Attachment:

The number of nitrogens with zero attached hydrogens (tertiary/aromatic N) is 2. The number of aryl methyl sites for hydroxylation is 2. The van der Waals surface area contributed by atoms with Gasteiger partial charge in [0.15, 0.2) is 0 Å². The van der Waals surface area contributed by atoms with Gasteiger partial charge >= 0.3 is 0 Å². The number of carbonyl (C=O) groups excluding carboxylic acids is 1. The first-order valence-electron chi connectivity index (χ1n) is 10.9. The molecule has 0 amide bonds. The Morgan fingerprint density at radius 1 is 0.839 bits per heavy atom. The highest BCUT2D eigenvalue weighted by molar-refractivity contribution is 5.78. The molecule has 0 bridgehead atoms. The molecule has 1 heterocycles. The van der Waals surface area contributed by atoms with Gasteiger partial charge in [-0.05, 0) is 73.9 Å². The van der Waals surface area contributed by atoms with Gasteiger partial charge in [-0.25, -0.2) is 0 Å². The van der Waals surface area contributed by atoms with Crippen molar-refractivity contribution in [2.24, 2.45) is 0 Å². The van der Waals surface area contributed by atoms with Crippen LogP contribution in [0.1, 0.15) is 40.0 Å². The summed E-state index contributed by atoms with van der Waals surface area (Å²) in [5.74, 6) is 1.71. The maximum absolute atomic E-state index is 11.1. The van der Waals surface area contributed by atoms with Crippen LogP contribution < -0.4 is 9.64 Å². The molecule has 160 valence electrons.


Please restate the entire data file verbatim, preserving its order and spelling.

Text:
The number of nitrogens with zero attached hydrogens (tertiary/aromatic N) is 2. The number of aryl methyl sites for hydroxylation is 2. The van der Waals surface area contributed by atoms with Gasteiger partial charge in [0.15, 0.2) is 0 Å². The van der Waals surface area contributed by atoms with Gasteiger partial charge >= 0.3 is 0 Å². The number of carbonyl (C=O) groups excluding carboxylic acids is 1. The first-order valence-electron chi connectivity index (χ1n) is 10.9. The molecule has 0 amide bonds. The Morgan fingerprint density at radius 1 is 0.839 bits per heavy atom. The highest BCUT2D eigenvalue weighted by molar-refractivity contribution is 5.78. The molecule has 0 bridgehead atoms. The molecule has 1 heterocycles. The van der Waals surface area contributed by atoms with Gasteiger partial charge in [-0.05, 0) is 73.9 Å². The van der Waals surface area contributed by atoms with Gasteiger partial charge in [-0.25, -0.2) is 0 Å². The van der Waals surface area contributed by atoms with Crippen molar-refractivity contribution in [2.24, 2.45) is 0 Å². The van der Waals surface area contributed by atoms with Crippen LogP contribution in [0.1, 0.15) is 40.0 Å². The summed E-state index contributed by atoms with van der Waals surface area (Å²) in [5.74, 6) is 1.71. The maximum absolute atomic E-state index is 11.1. The van der Waals surface area contributed by atoms with Crippen LogP contribution < -0.4 is 9.64 Å². The molecule has 160 valence electrons.